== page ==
The Man With the Violin
In a Washington, D.C. Metro station on a cold January morning in 2007, a man with a violin played six Bach pieces. During his performance approximately two thousand people went through the station, most of them on their way to work.
Three minutes after the young man began playing a middle aged man slowed his pace and turned to look at the musician, but kept on walking.
Half a minutes later the violinist received his first dollar; a woman threw the money in the hat without stopping.
Not until six minutes into the performance did someone actually stand against a wall and listen.
A three-year old boy tried to stop and listen but his mother tugged him along hurriedly. The kid stopped and looked at the violinist again, but the mother pushed harder and the child continued to walk, turning his head to look at the musician as he walked away. This action was repeated by several other children; parents, without exception, forced their children to move on quickly.
In the forty-three minutes that the violinist played, seven people stopped what they were doing to take in the performance. Twenty-seven gave money – most of them on the run – for a total of $32 and change. The remaining 1,070 people hurried by, oblivious to the music, few even turning to look. As he finished playing, silence took over. No one noticed. No one applauded. He received no recognition.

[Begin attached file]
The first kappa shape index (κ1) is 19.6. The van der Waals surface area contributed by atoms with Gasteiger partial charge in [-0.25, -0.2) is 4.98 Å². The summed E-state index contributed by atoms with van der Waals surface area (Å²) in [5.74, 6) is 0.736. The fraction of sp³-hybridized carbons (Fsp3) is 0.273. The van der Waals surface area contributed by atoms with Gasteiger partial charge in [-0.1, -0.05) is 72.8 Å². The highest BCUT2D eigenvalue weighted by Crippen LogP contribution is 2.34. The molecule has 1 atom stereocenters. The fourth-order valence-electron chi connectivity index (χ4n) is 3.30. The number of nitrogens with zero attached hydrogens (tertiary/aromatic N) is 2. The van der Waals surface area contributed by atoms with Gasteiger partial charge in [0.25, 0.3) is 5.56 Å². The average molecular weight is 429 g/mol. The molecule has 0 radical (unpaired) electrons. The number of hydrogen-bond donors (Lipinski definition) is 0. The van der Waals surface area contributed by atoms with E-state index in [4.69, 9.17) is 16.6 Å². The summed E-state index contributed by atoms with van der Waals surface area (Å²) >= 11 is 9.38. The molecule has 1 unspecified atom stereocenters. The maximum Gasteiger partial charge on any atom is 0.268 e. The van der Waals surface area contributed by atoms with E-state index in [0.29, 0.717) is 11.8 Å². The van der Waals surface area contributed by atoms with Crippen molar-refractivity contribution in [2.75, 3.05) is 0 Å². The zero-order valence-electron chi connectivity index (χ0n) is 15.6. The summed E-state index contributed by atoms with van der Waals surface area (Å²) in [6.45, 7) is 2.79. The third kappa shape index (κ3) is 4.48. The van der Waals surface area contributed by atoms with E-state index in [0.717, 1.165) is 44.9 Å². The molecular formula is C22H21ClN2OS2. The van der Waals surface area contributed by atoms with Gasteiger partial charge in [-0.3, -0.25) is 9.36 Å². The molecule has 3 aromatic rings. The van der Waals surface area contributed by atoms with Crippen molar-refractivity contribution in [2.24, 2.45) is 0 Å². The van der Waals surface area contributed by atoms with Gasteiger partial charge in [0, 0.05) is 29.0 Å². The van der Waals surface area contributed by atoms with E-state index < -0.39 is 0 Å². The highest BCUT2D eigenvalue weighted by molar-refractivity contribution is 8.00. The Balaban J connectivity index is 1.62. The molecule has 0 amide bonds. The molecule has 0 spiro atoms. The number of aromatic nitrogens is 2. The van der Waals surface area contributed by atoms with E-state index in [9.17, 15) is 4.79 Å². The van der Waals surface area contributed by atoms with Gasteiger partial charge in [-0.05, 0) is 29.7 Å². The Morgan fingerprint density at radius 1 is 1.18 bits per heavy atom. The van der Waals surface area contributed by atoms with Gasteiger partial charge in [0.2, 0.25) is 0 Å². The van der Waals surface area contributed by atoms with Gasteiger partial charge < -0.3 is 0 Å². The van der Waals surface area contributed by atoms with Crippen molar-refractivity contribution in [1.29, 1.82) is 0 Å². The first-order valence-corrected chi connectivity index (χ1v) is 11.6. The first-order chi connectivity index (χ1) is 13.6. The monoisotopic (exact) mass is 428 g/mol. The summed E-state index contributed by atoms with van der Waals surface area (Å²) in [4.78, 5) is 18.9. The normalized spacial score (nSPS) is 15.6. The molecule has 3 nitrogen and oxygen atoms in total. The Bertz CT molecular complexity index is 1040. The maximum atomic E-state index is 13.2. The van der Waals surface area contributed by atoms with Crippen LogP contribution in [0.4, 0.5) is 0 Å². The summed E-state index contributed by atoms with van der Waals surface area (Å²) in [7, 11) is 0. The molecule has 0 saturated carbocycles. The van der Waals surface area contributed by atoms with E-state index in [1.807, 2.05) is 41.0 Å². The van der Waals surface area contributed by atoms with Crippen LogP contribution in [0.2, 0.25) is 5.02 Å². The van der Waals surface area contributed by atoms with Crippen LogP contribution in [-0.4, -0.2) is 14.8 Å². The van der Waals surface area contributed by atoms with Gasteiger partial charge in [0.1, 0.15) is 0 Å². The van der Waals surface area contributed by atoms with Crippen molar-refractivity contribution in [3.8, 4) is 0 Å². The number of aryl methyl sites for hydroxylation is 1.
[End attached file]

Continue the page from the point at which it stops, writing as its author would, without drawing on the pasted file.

The violinist was Joshua Bell, one of the greatest musicians in the world. He played some of the most intricate pieces ever written, with a violin worth $3.5 million dollars. Two days prior, Bell sold out a theater in Boston where the seats averaged $100.
This is a true story. Joshua Bell playing incognito in the Metro station was organized by the Washington Post as part of a social experiment about perception, taste, and people’s priorities (Read the full, original Washington Post article here).
In a common place environment at an inappropriate hour, do we perceive beauty? Do we stop to appreciate it? If we do not have a moment to stop and listen to one of the best musicians in the world, playing some of the finest music ever written, with one of the most beautiful instruments ever made, how many other things are we missing in life?
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